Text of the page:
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Ex-Rep. Schilling talks about health care act

Published: Friday, Dec. 6, 2013 1:15 a.m. CST • Updated: Friday, Dec. 6, 2013 2:58 p.m. CST
Caption
(Alex T. Paschal/apaschal@saukvalley.com)
Congressional candidate Bobby Schilling speaks to employees Thursday at IFH Group in Rock Falls. Schilling answered questions after touring the hydraulic tank manufacturer.
Caption
(Alex T. Paschal/apaschal@saukvalley.com)
IFH Group employees listen as Congressional candidate Bobby Schilling answers questions Thursday afternoon after touring the Rock Falls facility.

ROCK FALLS – Bobby Schilling, a Republican who is trying to recapture his congressional seat, told a crowd of factory workers Thursday that he came from nothing, recalling his family’s old, rusted-out Cadillacs when he was growing up.

And he told the more than 100 employees of Rock Falls-based IFH Group that he slept in his Washington office when he served a 2-year term as representative. 

Schilling, who lives near the Quad Cities, showed up in boots, jeans and a blazer to speak to the workers, focusing on the rollout of the Affordable Care Act, commonly known as Obamacare.

Schilling lost his re-election bid to Democrat Cheri Bustos last year in the 17th District, which includes Whiteside and Carroll counties. He is running in the March 18 GOP primary. While he has a primary opponent, Eric Reyes, Schilling is favored to win. Bustos is unopposed in the Democratic primary.

Schilling was introduced Thursday by the company’s owner, Jim King, who told his employees he didn’t care about their political affiliations.

“What matters is that you’re informed,” he said.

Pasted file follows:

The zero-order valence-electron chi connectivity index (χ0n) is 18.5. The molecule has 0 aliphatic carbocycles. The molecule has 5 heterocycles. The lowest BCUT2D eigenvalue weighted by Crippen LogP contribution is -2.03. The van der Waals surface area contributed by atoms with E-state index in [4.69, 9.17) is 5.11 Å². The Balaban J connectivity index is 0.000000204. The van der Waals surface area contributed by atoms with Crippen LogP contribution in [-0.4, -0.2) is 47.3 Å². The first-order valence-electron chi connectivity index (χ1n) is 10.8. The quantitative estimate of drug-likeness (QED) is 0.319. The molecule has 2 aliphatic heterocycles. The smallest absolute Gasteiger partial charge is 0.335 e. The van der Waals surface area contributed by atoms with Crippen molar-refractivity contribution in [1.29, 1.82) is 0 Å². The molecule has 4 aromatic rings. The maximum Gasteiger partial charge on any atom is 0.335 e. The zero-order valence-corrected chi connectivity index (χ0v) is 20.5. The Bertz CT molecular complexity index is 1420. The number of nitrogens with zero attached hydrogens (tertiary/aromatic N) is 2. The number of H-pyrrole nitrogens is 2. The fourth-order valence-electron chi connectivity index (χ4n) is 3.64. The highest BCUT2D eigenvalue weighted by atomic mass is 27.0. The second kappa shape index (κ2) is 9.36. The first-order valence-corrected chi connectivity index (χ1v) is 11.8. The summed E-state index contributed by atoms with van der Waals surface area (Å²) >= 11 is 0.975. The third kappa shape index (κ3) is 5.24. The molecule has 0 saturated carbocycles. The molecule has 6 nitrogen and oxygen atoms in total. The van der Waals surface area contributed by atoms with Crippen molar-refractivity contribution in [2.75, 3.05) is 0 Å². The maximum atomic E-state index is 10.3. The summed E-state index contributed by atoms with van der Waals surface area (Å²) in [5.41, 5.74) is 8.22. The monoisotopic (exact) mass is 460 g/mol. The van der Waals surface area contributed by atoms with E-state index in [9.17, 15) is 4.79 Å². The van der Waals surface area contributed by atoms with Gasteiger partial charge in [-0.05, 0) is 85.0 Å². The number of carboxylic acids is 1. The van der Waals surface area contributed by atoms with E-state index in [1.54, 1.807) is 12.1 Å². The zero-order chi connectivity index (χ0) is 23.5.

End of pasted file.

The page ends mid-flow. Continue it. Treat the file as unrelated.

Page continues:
He encouraged them to ask Schilling questions after the ex-congressman’s short speech on the factory floor.

Some clapped upon Schilling’s introduction. A few kept their arms folded.

Schilling, who stood on a riser, told the crowd that both sides in Washington have done damage to the country. He never mentioned either party by name.

He said one party, referring to the Democrats, passed health care reform without seeking the other side’s input.

“Everyone agrees we need health care reform,” he said.

But he said the new law was not achieving its goal – to contain rising health care costs. Instead, he said, insurance companies are canceling policies and hiking rates.

He said he liked parts of the Affordable Care Act – for instance, provisions banning insurance companies from denying policies to people with pre-existing conditions and allowing parents to keep their children on their plans until age 26.

The two parties, he said, should sit down and figure out how to fix the problems.

One worker asked Schilling about people who go to the emergency room for their medical care.

Schilling said he liked community-based clinics that provide affordable rates, although he acknowledged some in his party aren’t enthusiastic about the idea.

“You can take care of problems when they’re small,” he said.

In an interview with Sauk Valley Media afterward, he said he would have voted against the Affordable Care Act, had he been in Congress in 2010. Bustos, his opponent, wouldn’t say how she would have voted on the law during a recent telephone news conference with reporters.

Asked about the government shutdown, which many blamed on Republicans, Schilling said one thing he would have done differently from the GOP leadership is to present a proposal to the Democratic Senate that wouldn’t necessarily be shot down immediately.

On the issue of fundraising, Schilling said he was making 10 to 20 calls a day to potential donors.

“It’s been slow,” he said.

Schilling said Bustos has a “left-wing” donor basis, such as pro-abortion groups, that provide her a lot of money.

Bustos has declined to discuss her fundraising in detail.

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